Little victories : perfect rules for imperfect living
"The Wall Street Journal's popular columnist Jason Gay delivers a hilarious and heartfelt guide to modern living. Four times a week, millions of men and women turn to Jason Gay's column in The Wall Street Journal. Why is Gay so celebrated? It starts with his amusing, fan's-eye-view of the sports world, which he loves but doesn't take too seriously. But his most celebrated features are his "Rules" columns, which provide untraditional, highly amusing but useful advice for navigating the minefields of everyday life. In this, his first book, Gay provides witty and wise advice on the Big Questions. Such as how to behave at work: "If you are excited about the company holiday party, this is likely an early-warning signal from the lighthouse to cancel, becauseyou may fit the profile of the person who winds up kissing four co-workers, then stands on the coach at 2:00 a.m. railing against the company healthcare plan before passing out, then waking up twenty minutes later and demanding everyone take a taxi to Atlantic City for breakfast." Gay makes the case that it is not the grand accomplishments like climbing Mt. Everest (which, as he points out, is expensive and stressful) that make life sweet but conquering the small everyday challenges, like putting pants on before 2:00 p.m. on a Saturday. Little Victories is a life guide for people who hate life guides. Whether the subject is rules for raising the perfect child without infuriating all of your friends, rules for how to be cool (related: Why do you want tobe cool?) or rules of thumb to tell the difference between real depression and just eating five cupcakes in a row, Gay's essays--whimsical, practical, and occasionally poignant--will make you laugh and then think, "You know, he's kind of right.""--
Food : a love story
""What are my qualifications to write this book? None really. So why should you read it? Here's why: I'm a little fat. If a thin guy were to write about a love of food and eating I'd highly recommend that you do not read his book." Bacon. McDonalds. Cinnabon. Hot Pockets. Kale. Stand-up comedian and author Jim Gaffigan has made his career rhapsodizing over the most treasured dishes of the American diet ("choking on bacon is like getting murdered by your lover") and decrying the worst offenders ("kale isthe early morning of foods"). Fans flocked to his New York Times bestselling book Dad is Fat to hear him riff on fatherhood but now, in his second book, he will give them what they really crave--hundreds of pages of his thoughts on all things culinary(ish). Insights such as: why he believes coconut water was invented to get people to stop drinking coconut water, why pretzel bread is #3 on his most important inventions of humankind (behind the wheel and the computer), and the answer to the age-old question "which animal is more delicious: the pig, the cow, or the bacon cheeseburger?""--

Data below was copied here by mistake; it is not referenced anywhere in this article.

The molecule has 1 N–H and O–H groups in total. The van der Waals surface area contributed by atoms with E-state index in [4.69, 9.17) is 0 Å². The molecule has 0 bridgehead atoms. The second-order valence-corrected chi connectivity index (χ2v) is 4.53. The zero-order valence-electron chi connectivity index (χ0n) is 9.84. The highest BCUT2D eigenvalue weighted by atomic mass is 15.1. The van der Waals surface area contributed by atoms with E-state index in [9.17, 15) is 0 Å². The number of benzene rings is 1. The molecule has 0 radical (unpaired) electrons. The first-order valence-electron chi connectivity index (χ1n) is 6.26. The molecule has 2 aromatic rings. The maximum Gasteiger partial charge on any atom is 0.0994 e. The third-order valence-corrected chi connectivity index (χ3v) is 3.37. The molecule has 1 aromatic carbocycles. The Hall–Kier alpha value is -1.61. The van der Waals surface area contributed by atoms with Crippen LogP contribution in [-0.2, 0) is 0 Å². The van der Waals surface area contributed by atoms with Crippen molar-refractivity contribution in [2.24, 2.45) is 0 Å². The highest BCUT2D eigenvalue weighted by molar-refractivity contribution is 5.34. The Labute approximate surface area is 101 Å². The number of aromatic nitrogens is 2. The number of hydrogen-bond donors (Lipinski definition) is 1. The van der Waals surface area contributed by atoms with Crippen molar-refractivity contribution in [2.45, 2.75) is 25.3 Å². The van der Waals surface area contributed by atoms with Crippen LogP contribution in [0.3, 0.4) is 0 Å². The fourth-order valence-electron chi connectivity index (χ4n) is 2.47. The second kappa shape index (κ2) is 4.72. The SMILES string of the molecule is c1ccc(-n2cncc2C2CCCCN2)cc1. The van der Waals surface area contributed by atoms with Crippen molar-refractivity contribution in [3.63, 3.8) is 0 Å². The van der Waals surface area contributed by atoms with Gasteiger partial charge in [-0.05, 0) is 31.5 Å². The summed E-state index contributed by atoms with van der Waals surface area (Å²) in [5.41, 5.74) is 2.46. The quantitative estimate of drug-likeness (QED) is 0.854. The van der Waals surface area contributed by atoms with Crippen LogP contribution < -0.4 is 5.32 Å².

Me & Earl & the dying girl
Seventeen-year-old Greg has managed to become part of every social group at his Pittsburgh high school without having any friends, but his life changes when his mother forces him to befriend Rachel, a girl he once knew in Hebrew school who has leukemia. 25,000 first printing.
Born a crime : stories from a South African childhood
The host of "The Daily Show With Trevor Noah" traces his wild coming of age during the twilight of apartheid in South Africa and the tumultuous days of freedom that followed, offering insight into the farcical aspects of the political and social systems of today's world.
The misadventures of Awkward Black Girl
"In the bestselling tradition of Mindy Kaling's Is Everyone Hanging Out Without Me?, a collection of humorous essays on what it's like to be unabashedly awkward in a world that regards introverts as hapless misfits, and Black as cool. My name is 'J' andI'm awkward--and Black. Someone once told me those were the two worst things anyone could be. That someone was right. Where do I start? Being an introvert in a world that glorifies cool isn't easy. But when Issa Rae, the creator of the Shorty Award-winning hit series The Misadventures of Awkward Black Girl, is that introvert--whether she's navigating love, work, friendships, or 'rapping'--it sure is entertaining. Now, in this debut collection of essays written in her witty and self-deprecating voice, Rae covers everything from cybersexing in the early days of the Internet to deflecting unsolicited comments on weight gain, from navigating the perils of eating out alone and public displays of affection to learning to accept yourself--natural hair and all.A reflection on her own unique experiences as a cyber pioneer yet universally appealing, The Misadventures of Awkward Black Girl is a book no one--awkward or cool, black, white, or other--will want to miss"--